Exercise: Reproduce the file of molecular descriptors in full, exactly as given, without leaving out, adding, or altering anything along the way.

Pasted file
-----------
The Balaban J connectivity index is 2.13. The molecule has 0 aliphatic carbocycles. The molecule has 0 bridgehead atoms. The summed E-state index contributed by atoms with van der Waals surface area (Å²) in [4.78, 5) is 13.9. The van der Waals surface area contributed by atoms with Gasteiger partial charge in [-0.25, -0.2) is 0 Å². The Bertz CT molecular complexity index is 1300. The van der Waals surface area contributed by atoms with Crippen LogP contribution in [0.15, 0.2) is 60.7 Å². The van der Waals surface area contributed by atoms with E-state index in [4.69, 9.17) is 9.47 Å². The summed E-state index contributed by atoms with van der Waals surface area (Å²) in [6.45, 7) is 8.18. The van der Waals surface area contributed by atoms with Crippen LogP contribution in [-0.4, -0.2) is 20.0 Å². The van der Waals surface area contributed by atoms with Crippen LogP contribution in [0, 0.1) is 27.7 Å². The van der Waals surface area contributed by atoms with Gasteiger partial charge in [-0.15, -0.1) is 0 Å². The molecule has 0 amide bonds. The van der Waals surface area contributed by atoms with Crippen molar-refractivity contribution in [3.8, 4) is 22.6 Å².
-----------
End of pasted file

The Balaban J connectivity index is 2.13. The molecule has 0 aliphatic carbocycles. The molecule has 0 bridgehead atoms. The summed E-state index contributed by atoms with van der Waals surface area (Å²) in [4.78, 5) is 13.9. The van der Waals surface area contributed by atoms with Gasteiger partial charge in [-0.25, -0.2) is 0 Å². The Bertz CT molecular complexity index is 1300. The van der Waals surface area contributed by atoms with Crippen LogP contribution in [0.15, 0.2) is 60.7 Å². The van der Waals surface area contributed by atoms with E-state index in [4.69, 9.17) is 9.47 Å². The summed E-state index contributed by atoms with van der Waals surface area (Å²) in [6.45, 7) is 8.18. The van der Waals surface area contributed by atoms with Crippen LogP contribution in [-0.4, -0.2) is 20.0 Å². The van der Waals surface area contributed by atoms with Crippen LogP contribution in [0, 0.1) is 27.7 Å². The van der Waals surface area contributed by atoms with Gasteiger partial charge in [-0.15, -0.1) is 0 Å². The molecule has 0 amide bonds. The van der Waals surface area contributed by atoms with Crippen molar-refractivity contribution in [3.8, 4) is 22.6 Å².